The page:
[dropcap]M[/dropcap]y peers have always thought of me as an opinionated person, since I always have something to say on just about anything. But now, as I sit at my computer picking my brain for something to write about, I remain at a loss for words.
It’s writer’s block, I say to myself. So, I decide the best cure for this is to binge Entourage for, well, three and a half hours. When I finish the series, I return to my blank word document. I thought I could argue about Entourage, or the song I’m listening to, and watch the words appear magically on the screen.
My problem is that I can’t give reasons for why something is particularly awesome or why it’s just horrible. Half the time anything I say is just because I feel that way. There’s no real logic behind it; and realistically, nobody wants to read, “Entourage is a great show. Yup. That’s all.”
I don’t understand why I can’t get anything down on paper. When did backing up what we say become so difficult? Perhaps it wasn’t until I started writing for The Peak at the beginning of this semester that I realized this.
It’s also noteworthy to understand that these opinion pieces are supposed to range from 450 to 550 words. That’s a lot of words for one opinion, don’t you think? Do people even have 500 words to say? Do people even read 500 words for something that isn’t for class? Or even if it is for class?
On the other hand, let’s say you’re passionate about something specific. When Adam, the lovely Opinions Editor, approves it for writing, you’re overjoyed! Best day ever, am I right? But then the follow-up e-mail pops up 12 minutes later: “Oh, and please keep it to a 500 word maximum.”
Do people even read 500 words for something that isn’t for class? Or even if it is for class?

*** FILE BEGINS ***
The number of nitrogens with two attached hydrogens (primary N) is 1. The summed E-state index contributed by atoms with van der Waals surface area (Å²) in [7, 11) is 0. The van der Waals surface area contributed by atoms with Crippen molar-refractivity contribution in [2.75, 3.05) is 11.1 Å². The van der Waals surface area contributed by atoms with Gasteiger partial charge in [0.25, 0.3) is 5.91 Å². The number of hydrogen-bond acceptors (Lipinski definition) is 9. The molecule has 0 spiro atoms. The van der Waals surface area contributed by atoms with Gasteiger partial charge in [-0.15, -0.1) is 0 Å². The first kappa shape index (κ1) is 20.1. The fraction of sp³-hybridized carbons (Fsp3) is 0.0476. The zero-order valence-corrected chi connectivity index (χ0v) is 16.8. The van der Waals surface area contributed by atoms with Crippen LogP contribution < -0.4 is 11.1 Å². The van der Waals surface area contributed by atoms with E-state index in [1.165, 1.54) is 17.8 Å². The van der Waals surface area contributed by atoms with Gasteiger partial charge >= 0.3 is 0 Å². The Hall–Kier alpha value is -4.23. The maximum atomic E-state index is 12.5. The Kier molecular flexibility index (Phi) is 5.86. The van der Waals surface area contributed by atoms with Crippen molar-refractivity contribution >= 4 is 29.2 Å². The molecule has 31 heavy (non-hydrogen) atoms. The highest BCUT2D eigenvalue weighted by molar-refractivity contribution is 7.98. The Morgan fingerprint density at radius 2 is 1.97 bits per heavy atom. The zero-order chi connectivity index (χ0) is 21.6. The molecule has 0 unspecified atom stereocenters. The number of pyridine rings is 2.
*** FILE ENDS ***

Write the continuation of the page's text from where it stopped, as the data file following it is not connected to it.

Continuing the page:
Here come the waterworks.
By this point, you’re already a solid 763 words into an introduction on how Brussels sprouts have changed your life, and now you’re crying as you try to cut it down. The problem is that everything you’ve written seems important. Your tears fill up the bowl of Brussels sprouts you’ve been munching on. You like it, so you write a little bit more. When you get to your 2,674 word count, you submit it, explaining to Adam you just didn’t know how to hone it. YOLO, you think.
Whether or not Adam decides to actually print that content, you feel fulfilled. You feel accomplished, you feel completed, you feel good.
Where to now? You’ve already written about what you care about the most, and now you’re stuck scrambling for ideas by yourself since all of Adam’s weekly story pitches have been taken. You remain uninspired, but you love to write, so now you’re stuck.
And when you start writing about how difficult it is to write an op-ed, that’s officially when your creative juices have hit rock bottom, unless adding those Brussels sprouts to your daily green smoothie regiment really did spark some new creativity in you.
Either way, I recommend you watch some Entourage. It’s a great show. Yup. That’s all.